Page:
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Posted by bio_man   May 24, 2017   136 views

The eruption of Mount Tambora was so massive, it erased summer that year.

The 1815 eruption of Mount Tambora was one of the most powerful eruptions in recorded history. The eruption of the volcano, on the island of Sumbawa in the Dutch East Indies (present-day Indonesia), reached a climax on 10 April 1815 and was followed by between six months and three years of increased steaming and small phreatic eruptions.

The ash from the eruption column dispersed around the world and lowered global temperatures, leading to worldwide harvest failures in an event sometimes known as the Year Without a Summer in 1816. The eruption resulted in a brief period of significant climate change that led to various cases of extreme weather. Several climate forcings [ ... ]
volcano Asia Indonesia trees disease eruption summer seasons
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Posted by bio_man   May 24, 2017   137 views

The tough-yet-fragile physical properties of the tadpole-shaped pieces of glass known as Prince Rupert’s drops have puzzled physicists for as long as, well, there have been physicists. Bash the head with a hammer, and a drop gets barely a scratch. But break off its thin tail, and it shatters into fine powder.

Researchers long ago realized that the strength of the drops - named for Prince Rupert of Bavaria, who presented five of them to Britain’s King Charles II in 1660 - has something to do with stresses in the glass created when a drop is made by letting a blob of molten glass fall into water, so that it cools rapidly.

Twenty years ago, a pair of researchers took high-speed video of a drop disintegrating showing that, when the tail is brok [ ... ]
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Posted by bio_man   April 19, 2017   3502 views

Digging 3 meters down into the dark marine mud of a former log storage pond in Mindanao, Philippines, scientists have discovered five live specimens of an elusive creature previously known only through the 1 to 1.5–meter-long calcium carbonate shells it left behind.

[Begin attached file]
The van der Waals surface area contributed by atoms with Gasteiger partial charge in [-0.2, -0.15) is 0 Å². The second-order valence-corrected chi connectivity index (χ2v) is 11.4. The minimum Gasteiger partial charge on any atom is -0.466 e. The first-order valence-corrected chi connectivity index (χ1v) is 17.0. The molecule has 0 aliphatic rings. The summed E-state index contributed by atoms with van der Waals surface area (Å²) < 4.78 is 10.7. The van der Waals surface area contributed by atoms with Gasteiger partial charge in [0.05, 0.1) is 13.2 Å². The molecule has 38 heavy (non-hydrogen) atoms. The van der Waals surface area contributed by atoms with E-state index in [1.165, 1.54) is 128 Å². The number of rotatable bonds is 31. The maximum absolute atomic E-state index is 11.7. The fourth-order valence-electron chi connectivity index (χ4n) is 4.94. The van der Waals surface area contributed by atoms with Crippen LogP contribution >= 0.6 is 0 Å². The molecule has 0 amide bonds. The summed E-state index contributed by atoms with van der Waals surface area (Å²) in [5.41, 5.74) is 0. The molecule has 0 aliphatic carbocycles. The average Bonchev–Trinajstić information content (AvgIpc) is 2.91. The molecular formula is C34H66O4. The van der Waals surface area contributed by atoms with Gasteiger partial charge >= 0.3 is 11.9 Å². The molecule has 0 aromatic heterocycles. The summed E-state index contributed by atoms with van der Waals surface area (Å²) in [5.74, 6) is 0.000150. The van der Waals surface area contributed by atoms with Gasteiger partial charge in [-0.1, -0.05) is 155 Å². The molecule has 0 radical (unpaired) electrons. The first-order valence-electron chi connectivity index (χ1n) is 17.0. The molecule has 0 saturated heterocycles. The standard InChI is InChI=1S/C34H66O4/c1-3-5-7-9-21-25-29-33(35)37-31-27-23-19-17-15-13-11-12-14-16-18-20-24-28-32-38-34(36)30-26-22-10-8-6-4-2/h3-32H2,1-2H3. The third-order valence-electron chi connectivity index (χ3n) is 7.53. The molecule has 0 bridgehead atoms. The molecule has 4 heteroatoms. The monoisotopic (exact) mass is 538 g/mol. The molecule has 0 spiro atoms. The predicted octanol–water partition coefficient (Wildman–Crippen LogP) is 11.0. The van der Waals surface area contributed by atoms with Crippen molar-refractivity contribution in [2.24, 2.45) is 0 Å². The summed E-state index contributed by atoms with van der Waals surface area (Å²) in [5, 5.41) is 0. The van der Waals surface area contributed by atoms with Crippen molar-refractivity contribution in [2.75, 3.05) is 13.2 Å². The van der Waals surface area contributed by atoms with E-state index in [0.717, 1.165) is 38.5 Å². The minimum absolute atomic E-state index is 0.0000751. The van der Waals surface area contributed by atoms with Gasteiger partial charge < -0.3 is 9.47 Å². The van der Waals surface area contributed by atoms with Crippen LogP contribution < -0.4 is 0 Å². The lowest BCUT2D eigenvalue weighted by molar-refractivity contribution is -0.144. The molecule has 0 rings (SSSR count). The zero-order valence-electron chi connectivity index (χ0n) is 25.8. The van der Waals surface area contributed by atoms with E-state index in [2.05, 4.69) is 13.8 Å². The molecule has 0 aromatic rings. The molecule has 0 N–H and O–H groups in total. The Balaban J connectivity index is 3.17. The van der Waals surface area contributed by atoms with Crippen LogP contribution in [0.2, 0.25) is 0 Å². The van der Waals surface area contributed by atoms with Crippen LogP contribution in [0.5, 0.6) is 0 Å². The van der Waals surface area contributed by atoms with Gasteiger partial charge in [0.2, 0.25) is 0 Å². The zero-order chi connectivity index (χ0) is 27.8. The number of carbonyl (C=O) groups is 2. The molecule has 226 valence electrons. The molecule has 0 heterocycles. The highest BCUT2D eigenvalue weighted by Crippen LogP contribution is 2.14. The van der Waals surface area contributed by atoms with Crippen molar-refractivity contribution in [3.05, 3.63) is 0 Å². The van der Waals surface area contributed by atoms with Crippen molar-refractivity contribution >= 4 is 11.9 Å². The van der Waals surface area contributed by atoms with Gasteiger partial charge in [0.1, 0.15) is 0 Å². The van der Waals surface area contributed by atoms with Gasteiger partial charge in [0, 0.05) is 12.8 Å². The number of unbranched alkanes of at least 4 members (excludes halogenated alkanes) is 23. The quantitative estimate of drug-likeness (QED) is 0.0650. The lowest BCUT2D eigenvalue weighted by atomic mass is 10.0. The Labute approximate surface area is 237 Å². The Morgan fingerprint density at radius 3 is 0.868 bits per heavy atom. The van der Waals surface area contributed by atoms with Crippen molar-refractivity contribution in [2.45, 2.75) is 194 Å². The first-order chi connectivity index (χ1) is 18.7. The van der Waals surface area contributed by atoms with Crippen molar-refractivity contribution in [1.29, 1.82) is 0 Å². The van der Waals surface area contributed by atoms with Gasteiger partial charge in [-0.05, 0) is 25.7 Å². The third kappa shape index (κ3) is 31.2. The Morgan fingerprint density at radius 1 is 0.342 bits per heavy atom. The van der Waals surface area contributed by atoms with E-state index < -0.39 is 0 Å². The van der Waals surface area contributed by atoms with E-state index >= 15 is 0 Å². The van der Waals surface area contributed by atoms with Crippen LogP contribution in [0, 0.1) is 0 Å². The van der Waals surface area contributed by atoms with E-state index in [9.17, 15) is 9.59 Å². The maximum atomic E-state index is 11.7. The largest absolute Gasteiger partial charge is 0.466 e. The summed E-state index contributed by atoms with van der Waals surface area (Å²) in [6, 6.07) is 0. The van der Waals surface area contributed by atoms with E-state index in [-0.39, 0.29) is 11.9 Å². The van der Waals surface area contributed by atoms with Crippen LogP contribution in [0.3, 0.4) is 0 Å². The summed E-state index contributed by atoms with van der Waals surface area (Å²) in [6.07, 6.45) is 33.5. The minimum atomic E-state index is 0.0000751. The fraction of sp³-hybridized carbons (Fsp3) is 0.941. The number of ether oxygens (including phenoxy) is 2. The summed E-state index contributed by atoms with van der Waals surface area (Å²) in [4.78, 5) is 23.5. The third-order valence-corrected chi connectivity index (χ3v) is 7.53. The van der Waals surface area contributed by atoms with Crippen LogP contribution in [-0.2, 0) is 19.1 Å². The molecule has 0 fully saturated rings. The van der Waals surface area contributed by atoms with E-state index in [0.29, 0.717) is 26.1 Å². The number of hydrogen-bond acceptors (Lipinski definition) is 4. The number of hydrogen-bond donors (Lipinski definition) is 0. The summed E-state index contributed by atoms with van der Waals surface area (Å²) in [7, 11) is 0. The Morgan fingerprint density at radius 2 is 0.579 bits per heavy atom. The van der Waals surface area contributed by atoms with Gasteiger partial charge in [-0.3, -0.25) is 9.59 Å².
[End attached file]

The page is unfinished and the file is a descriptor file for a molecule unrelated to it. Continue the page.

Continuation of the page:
By carefully chipping away at the end of a chalky tube (right, above), researchers found a long, black, wormlike mass oozing from its casing – the first live specimen of the giant shipworm Kuphus polythalamia. The animal’s length makes it the longest of any living bivalve, a class of typically small critters including clams, oysters, and scallops. And as far as shipworms go, which usually burrow into and feed on wood from ships or sunken trees, K. polythalamia is unique for squa [ ... ]
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Posted by bio_man   March 29, 2017   5148 views

Chironex fleckeri, commonly known as sea wasp, is a species of deadly venomous box jellyfish found in coastal waters from northern Australia to the Philippines. It has been described as the most lethal jellyfish in the world, with at least 63 known deaths in Australia from 1884 to 1996.

Notorious for its sting, C. fleckeri has tentacles up to 3 m (9.8 ft) long covered with millions of cnidocytes which, on contact, release microscopic darts delivering an extremely powerful venom. Being stung commonly results in excruciating pain, and if the sting area is significant, an untreated victim may die in two to five minutes! The amount of venom in one animal is said to be enough to kill 60 adult humans (although most stings are mild). [ ... ]
sea wasp venom pain Australia
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1
That's why I won't swim in the ocean.
Posted on Mar 29, 2017 by ppk
2
It's amazing how they are so beautiful yet so dangerous
Posted on Apr 3, 2017 by cloveb
3
In both cases the great prize champ and world-record holder is the animal known as the ocean wasp, or marine stinger. The venom from a solitary animal can execute up to 60 grown-ups! More than 100 individuals have been murdered by the stings from a C [ ... ]
Posted on May 12, 2017 by jessicasbac
Posted by bio_man   March 1, 2017   7277 views

Plants are essential for any ecosystem, being both a food source and habitat for living things. Although plants are stationary, many are dangerous to touch or eat, making you sick or cause a bad reaction. Some of the most poisonous plants are described below:

Abrus Precarious or Rosary Pea (Left)

This plant has beans that contain a deadly poison. Ironically, their seeds are often used in jewelry and rosary making, but are not harmful when touched, only if chewed or scratched. The poison is known to stop protein synthesis, leading to organ failure.

Ricinus Communis or the Castor Bean (Center)

The castor bean plant comes from Africa and its seed is the source of castor oil used all over the world. However, the seeds contain a deadly poison called [ ... ]
plants botany poison toxin flowers
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